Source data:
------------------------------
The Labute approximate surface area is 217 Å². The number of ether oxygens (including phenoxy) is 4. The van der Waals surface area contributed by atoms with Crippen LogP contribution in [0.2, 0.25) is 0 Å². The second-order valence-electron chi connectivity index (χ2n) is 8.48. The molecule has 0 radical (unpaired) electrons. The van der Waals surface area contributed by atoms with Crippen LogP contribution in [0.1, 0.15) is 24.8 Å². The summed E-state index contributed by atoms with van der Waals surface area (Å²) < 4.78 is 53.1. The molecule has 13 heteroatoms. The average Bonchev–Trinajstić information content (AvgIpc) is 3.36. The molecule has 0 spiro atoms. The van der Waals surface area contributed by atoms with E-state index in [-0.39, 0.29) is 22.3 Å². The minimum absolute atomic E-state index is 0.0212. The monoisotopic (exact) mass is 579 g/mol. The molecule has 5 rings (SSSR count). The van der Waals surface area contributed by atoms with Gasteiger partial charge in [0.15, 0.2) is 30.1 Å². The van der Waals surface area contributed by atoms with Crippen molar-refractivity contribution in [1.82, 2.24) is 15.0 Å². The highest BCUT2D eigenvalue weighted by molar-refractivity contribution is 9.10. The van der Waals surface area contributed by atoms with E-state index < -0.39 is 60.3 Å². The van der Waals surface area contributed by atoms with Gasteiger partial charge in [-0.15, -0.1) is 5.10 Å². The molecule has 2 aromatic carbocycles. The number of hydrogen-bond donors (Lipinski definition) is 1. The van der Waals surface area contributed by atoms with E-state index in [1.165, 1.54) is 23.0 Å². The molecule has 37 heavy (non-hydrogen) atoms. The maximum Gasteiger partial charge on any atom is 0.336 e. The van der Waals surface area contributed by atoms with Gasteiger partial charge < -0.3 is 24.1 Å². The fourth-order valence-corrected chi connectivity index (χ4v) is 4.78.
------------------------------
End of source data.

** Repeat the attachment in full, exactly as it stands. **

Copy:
The Labute approximate surface area is 217 Å². The number of ether oxygens (including phenoxy) is 4. The van der Waals surface area contributed by atoms with Crippen LogP contribution in [0.2, 0.25) is 0 Å². The second-order valence-electron chi connectivity index (χ2n) is 8.48. The molecule has 0 radical (unpaired) electrons. The van der Waals surface area contributed by atoms with Crippen LogP contribution in [0.1, 0.15) is 24.8 Å². The summed E-state index contributed by atoms with van der Waals surface area (Å²) < 4.78 is 53.1. The molecule has 13 heteroatoms. The average Bonchev–Trinajstić information content (AvgIpc) is 3.36. The molecule has 0 spiro atoms. The van der Waals surface area contributed by atoms with E-state index in [-0.39, 0.29) is 22.3 Å². The minimum absolute atomic E-state index is 0.0212. The monoisotopic (exact) mass is 579 g/mol. The molecule has 5 rings (SSSR count). The van der Waals surface area contributed by atoms with Gasteiger partial charge in [0.15, 0.2) is 30.1 Å². The van der Waals surface area contributed by atoms with Crippen molar-refractivity contribution in [1.82, 2.24) is 15.0 Å². The highest BCUT2D eigenvalue weighted by molar-refractivity contribution is 9.10. The van der Waals surface area contributed by atoms with E-state index < -0.39 is 60.3 Å². The van der Waals surface area contributed by atoms with Gasteiger partial charge in [-0.15, -0.1) is 5.10 Å². The molecule has 2 aromatic carbocycles. The number of hydrogen-bond donors (Lipinski definition) is 1. The van der Waals surface area contributed by atoms with E-state index in [1.165, 1.54) is 23.0 Å². The molecule has 37 heavy (non-hydrogen) atoms. The maximum Gasteiger partial charge on any atom is 0.336 e. The van der Waals surface area contributed by atoms with Gasteiger partial charge < -0.3 is 24.1 Å². The fourth-order valence-corrected chi connectivity index (χ4v) is 4.78.